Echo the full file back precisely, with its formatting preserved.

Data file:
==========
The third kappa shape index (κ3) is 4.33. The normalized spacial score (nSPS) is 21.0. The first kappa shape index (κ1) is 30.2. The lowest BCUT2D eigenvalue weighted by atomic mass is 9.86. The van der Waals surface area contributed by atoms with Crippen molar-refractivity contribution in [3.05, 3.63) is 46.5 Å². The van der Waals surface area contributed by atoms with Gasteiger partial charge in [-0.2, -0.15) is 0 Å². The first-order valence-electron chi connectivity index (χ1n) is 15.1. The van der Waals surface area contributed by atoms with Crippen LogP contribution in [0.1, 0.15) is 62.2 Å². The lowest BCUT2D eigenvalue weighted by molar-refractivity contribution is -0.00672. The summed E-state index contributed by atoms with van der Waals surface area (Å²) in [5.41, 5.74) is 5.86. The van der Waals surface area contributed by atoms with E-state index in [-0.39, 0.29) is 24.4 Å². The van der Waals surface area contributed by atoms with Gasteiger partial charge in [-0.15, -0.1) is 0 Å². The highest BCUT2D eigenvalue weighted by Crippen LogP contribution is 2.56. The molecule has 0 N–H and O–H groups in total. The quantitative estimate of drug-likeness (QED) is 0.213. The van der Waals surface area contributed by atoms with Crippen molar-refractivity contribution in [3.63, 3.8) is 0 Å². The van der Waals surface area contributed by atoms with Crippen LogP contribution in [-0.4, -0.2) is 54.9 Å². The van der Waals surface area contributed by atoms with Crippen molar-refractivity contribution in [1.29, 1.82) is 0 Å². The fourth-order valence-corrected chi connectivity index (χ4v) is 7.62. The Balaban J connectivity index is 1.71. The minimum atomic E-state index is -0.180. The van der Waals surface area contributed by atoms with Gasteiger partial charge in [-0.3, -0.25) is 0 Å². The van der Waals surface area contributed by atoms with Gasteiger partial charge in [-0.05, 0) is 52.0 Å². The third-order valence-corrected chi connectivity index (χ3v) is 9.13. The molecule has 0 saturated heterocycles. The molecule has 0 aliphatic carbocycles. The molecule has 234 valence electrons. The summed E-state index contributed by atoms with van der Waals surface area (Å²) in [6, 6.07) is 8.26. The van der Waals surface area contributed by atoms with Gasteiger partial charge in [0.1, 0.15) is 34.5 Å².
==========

The third kappa shape index (κ3) is 4.33. The normalized spacial score (nSPS) is 21.0. The first kappa shape index (κ1) is 30.2. The lowest BCUT2D eigenvalue weighted by atomic mass is 9.86. The van der Waals surface area contributed by atoms with Crippen molar-refractivity contribution in [3.05, 3.63) is 46.5 Å². The van der Waals surface area contributed by atoms with Gasteiger partial charge in [-0.2, -0.15) is 0 Å². The first-order valence-electron chi connectivity index (χ1n) is 15.1. The van der Waals surface area contributed by atoms with Crippen LogP contribution in [0.1, 0.15) is 62.2 Å². The lowest BCUT2D eigenvalue weighted by molar-refractivity contribution is -0.00672. The summed E-state index contributed by atoms with van der Waals surface area (Å²) in [5.41, 5.74) is 5.86. The van der Waals surface area contributed by atoms with E-state index in [-0.39, 0.29) is 24.4 Å². The van der Waals surface area contributed by atoms with Gasteiger partial charge in [-0.15, -0.1) is 0 Å². The highest BCUT2D eigenvalue weighted by Crippen LogP contribution is 2.56. The molecule has 0 N–H and O–H groups in total. The quantitative estimate of drug-likeness (QED) is 0.213. The van der Waals surface area contributed by atoms with Crippen molar-refractivity contribution in [3.63, 3.8) is 0 Å². The van der Waals surface area contributed by atoms with Crippen LogP contribution in [-0.4, -0.2) is 54.9 Å². The van der Waals surface area contributed by atoms with Crippen molar-refractivity contribution in [1.29, 1.82) is 0 Å². The fourth-order valence-corrected chi connectivity index (χ4v) is 7.62. The Balaban J connectivity index is 1.71. The minimum atomic E-state index is -0.180. The van der Waals surface area contributed by atoms with Gasteiger partial charge in [-0.3, -0.25) is 0 Å². The van der Waals surface area contributed by atoms with Gasteiger partial charge in [-0.05, 0) is 52.0 Å². The third-order valence-corrected chi connectivity index (χ3v) is 9.13. The molecule has 0 saturated heterocycles. The molecule has 0 aliphatic carbocycles. The molecule has 234 valence electrons. The summed E-state index contributed by atoms with van der Waals surface area (Å²) in [6, 6.07) is 8.26. The van der Waals surface area contributed by atoms with Gasteiger partial charge in [0.1, 0.15) is 34.5 Å².